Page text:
The fact that the CPS is unconcerned about stepping ever closer to an Orwellian world will come as no surprise to anyone who has attempted to wade through its literature. Spend half an hour on the CPS website and you will think you have fallen down the rabbit hole. In its ‘public statement on prosecuting racist and religious hate crime’, it says that once a case has been flagged as a hate crime, it will ‘accept the victim’s perspective, even where we are unable to identify sufficient evidence to prosecute the case as a hate crime’. This means blind belief in a claimant. What is more, the idea that a criminal’s sentence could be ‘uplifted’ (made more severe) because of a perceived prejudice against the victim’s race, sexuality or other identifying trait drifts worryingly into the realm of thought-policing — shouldn’t we only punish people for what they do, not what they think?

A quick look at the CPS’s ‘revised guidance on the prosecution of social-media cases’ reveals a particular type of offence: ‘violence against women and girls’ (VAWG). But even this gets confused, as the guidelines state: ‘The CPS recognises that men and boys are also victims of VAWG crimes… All our VAWG policies are inclusive and are applied fairly and equitably to all perpetrators and victims of crime, irrespective of their gender.’ Translated, this means that no evidence is necessary when labelling a complaint a crime; men and boys can be victims of violence against women and girls, and all VAWG policies are inclusive for victims and criminals. If this weren’t so terrifying, it would be laughable.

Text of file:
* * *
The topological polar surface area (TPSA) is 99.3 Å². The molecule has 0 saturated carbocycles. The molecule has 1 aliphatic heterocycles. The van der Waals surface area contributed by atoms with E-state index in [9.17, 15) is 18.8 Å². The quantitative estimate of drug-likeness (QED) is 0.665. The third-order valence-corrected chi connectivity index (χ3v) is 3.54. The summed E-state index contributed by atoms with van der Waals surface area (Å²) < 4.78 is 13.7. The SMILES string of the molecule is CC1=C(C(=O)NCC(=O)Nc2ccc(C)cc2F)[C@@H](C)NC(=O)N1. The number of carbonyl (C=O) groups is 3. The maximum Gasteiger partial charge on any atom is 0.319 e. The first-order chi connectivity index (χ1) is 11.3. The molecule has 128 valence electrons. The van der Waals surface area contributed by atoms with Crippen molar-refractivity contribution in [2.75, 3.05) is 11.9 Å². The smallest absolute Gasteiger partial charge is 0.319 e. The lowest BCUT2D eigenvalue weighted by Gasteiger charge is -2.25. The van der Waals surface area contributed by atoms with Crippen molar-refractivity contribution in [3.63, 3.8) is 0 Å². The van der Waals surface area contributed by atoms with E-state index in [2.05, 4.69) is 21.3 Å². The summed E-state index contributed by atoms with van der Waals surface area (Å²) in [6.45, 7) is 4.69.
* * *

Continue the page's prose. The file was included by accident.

Most people know that an irrational hatred of ethnic groups is abhorrent, but that doesn’t mean hate is always counterproductive. Hating things like political decisions, working conditions or inequality is often what drives change. The problem with policing hate, whether online or offline, is that it almost always ends in censorship. Even if racist abuse is shouted at someone in the street, involving the police is not always the best way to deal with it. There are numerous videos and reports showing civilians defending victims of verbal abuse in public, shaming racists and those with irrational prejudices on the spot. This is a far better way to tackle abhorrent ideas – by challenging them in the public square. The same goes for online behaviour too – but this can only happen in a society where free and open debate is possible.

By further policing speech online, the CPS has proven that it does not trust the public to cope with hateful ideas without state intervention. In order to combat prejudice and hatred, we need a confident and free society, where citizens are trusted to deal with words they disagree with without dialling 999.

Naomi Firsht is staff writer at spiked and co-author of The Parisians’ Guide to Cafés, Bars and Restaurants. Follow her on Twitter: @Naomi_theFirsht

To enquire about republishing spiked’s content, a right to reply or to request a correction, please contact the managing editor, Viv Regan.

Topics Free Speech